Yuval Noah Harari takes on the challenging task of educating everyday people about the complex nature of our species’ history. Beginning around 70,000 years ago, Harari follows the winding road that Sapiens took to reach the point we have today, from an unremarkable species in the middle of the food chain to the almighty conquerors of mother nature. Harari looks at our history through an exceptionally unique lens, drawing on science and multiple disciplines such as psychology, sociology, and biology to draw his deftly constructed conclusions. While at times his arguments are too broad for the facts at hand, overall, Harari’s arguments are concise and compelling. Sapiens is a work that will unquestionably cause one to rethink the origins of humanity, perceive much of history as well as present phenomena in a new light, and lead one to consider many questions regarding our future.


[1] Harari, Yuval Noah. Sapiens – A Brief History of Humankind. McClelland and Stewart, 2014. 5.

[2] Ibid. 21.

[3] Ibid. 79.

[4] Ibid. 112.

[5] Ibid. 162.

[6] Ibid. 79.

[7] Hobsbawm, E. J. On History. London: Weidenfeld & Nicolson, 1997.

[8] White, Hayden. “The Value of Narrativity in the Representation of Reality.” Critical Inquiry 7, no. 1 (1980)

2 responses to “Sapiens – Inducing Humans to Rethink Humanity, Reviewed by Noah”

  1. Bernard Maftei says:

    Noah, your post regarding the book Sapiens – A Brief History of Humankind, by Yuval Noah Harari, is very insightful and encourages me to embark upon the task of reading Harari’s work as well. Your description of how the agricultural revolution was actually the downfall of the sapiens is not only counter intuitive but also challenges the conventional narrative. However, I would have enjoyed a lengthier description regarding the reasons provided by the author to support his hypothesis. You briefly mention how wheat actually domesticated humankind and not the other way around, an explanation which lacks a deeper empirical analysis.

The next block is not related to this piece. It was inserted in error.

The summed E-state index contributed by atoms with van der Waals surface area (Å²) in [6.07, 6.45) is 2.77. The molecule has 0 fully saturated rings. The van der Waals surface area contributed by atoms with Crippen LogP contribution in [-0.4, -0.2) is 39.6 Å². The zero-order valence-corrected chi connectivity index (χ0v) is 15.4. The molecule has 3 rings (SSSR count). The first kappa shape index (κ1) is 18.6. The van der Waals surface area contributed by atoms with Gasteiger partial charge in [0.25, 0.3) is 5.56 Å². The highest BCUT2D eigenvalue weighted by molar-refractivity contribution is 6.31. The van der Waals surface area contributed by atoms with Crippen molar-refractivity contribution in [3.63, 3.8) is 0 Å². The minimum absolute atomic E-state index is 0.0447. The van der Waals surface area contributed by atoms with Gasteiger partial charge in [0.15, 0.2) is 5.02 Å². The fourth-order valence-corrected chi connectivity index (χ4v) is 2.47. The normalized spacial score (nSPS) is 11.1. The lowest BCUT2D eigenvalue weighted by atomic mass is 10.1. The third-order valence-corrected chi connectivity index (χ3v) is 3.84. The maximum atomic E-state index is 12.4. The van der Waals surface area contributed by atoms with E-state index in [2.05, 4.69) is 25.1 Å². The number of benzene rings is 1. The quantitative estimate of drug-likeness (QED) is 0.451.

Furthermore, I particularly enjoyed your application of Hobsbawm’s argumentation to criticize Harari’s reliance on historical evidence for predicting the future of the sapiens. Although you mention that many of the hypotheses provided in the book cannot be verified due to the limited amount of historical evidence that is available, the incorporation of a passage relating to how you perceive this lack of historical justification to affect the credibility of the author’s argumentation would considerably strengthen your critique. Overall, your review does a good job at summarizing the content of the book and explores an interesting aspect of historical study, which is the discipline’s claims of predictability and the shortfalls associated with it.

  2. Tristan Hughes says:

    Thanks for your post. There was one thing I thought you could have explored more, namely, what is the usage of mixing biology and history together in an analysis? It is intriguing to me that this Author, Harrari, writes with the intention to prove that since humanities fall from the ‘garden of Eden,’ i.e. our putative preternatural hunter-gatherer state, we have become increasingly unhappy owing to urbanization. Often times, human pre-history––even if scientifically studied––has served as a space where thinkers can project their various fantasies for what society ought to be, or what humans might have been like when they were truly happy. Biology, in other words, can equally serve as a forum for the satisfaction of various fantasies. I wonder if the historian should be more careful about using natural biology as a tool of historical investigation, or at least sensitive to how biological pre-history is subject to such romantic contortion. I also wonder what the effects of such a longue duree history is––does it make the narrative structure more ‘happy’ or tragic through such an overt historicization? It sounds like this garden of Eden style narration takes the form of a much more tragic narrative.